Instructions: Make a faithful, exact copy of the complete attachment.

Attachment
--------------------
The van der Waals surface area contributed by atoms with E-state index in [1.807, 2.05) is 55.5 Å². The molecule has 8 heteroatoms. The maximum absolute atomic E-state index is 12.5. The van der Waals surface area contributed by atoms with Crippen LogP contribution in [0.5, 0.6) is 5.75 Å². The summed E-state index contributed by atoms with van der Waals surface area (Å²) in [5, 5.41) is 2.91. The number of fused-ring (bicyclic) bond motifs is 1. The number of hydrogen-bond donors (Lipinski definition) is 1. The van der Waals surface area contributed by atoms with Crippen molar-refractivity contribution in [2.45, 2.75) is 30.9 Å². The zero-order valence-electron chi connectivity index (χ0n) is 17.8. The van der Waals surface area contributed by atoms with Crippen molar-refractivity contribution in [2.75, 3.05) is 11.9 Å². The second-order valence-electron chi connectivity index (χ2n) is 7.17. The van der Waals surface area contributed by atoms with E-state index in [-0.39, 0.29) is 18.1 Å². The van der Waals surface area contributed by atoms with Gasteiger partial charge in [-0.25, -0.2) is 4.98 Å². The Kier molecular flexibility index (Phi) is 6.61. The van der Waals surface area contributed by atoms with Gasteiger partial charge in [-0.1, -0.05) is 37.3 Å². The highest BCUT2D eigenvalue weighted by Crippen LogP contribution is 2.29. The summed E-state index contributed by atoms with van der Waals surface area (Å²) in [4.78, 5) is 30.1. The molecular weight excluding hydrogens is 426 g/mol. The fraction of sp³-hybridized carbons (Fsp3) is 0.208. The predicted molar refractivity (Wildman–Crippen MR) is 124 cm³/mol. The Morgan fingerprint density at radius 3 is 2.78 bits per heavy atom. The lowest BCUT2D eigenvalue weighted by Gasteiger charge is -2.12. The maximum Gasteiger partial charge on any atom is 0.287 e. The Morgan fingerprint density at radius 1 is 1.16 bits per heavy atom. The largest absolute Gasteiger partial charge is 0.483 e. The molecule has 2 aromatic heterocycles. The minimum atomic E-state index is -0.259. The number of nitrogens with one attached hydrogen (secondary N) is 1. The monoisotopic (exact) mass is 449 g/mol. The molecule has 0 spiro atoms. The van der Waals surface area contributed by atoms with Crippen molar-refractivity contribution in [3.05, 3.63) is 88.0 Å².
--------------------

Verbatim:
The van der Waals surface area contributed by atoms with E-state index in [1.807, 2.05) is 55.5 Å². The molecule has 8 heteroatoms. The maximum absolute atomic E-state index is 12.5. The van der Waals surface area contributed by atoms with Crippen LogP contribution in [0.5, 0.6) is 5.75 Å². The summed E-state index contributed by atoms with van der Waals surface area (Å²) in [5, 5.41) is 2.91. The number of fused-ring (bicyclic) bond motifs is 1. The number of hydrogen-bond donors (Lipinski definition) is 1. The van der Waals surface area contributed by atoms with Crippen molar-refractivity contribution in [2.45, 2.75) is 30.9 Å². The zero-order valence-electron chi connectivity index (χ0n) is 17.8. The van der Waals surface area contributed by atoms with Crippen molar-refractivity contribution in [2.75, 3.05) is 11.9 Å². The second-order valence-electron chi connectivity index (χ2n) is 7.17. The van der Waals surface area contributed by atoms with E-state index in [-0.39, 0.29) is 18.1 Å². The van der Waals surface area contributed by atoms with Gasteiger partial charge in [-0.25, -0.2) is 4.98 Å². The Kier molecular flexibility index (Phi) is 6.61. The van der Waals surface area contributed by atoms with Gasteiger partial charge in [-0.1, -0.05) is 37.3 Å². The highest BCUT2D eigenvalue weighted by Crippen LogP contribution is 2.29. The summed E-state index contributed by atoms with van der Waals surface area (Å²) in [4.78, 5) is 30.1. The molecular weight excluding hydrogens is 426 g/mol. The fraction of sp³-hybridized carbons (Fsp3) is 0.208. The predicted molar refractivity (Wildman–Crippen MR) is 124 cm³/mol. The Morgan fingerprint density at radius 3 is 2.78 bits per heavy atom. The lowest BCUT2D eigenvalue weighted by Gasteiger charge is -2.12. The maximum Gasteiger partial charge on any atom is 0.287 e. The Morgan fingerprint density at radius 1 is 1.16 bits per heavy atom. The largest absolute Gasteiger partial charge is 0.483 e. The molecule has 2 aromatic heterocycles. The minimum atomic E-state index is -0.259. The number of nitrogens with one attached hydrogen (secondary N) is 1. The monoisotopic (exact) mass is 449 g/mol. The molecule has 0 spiro atoms. The van der Waals surface area contributed by atoms with Crippen molar-refractivity contribution in [3.05, 3.63) is 88.0 Å².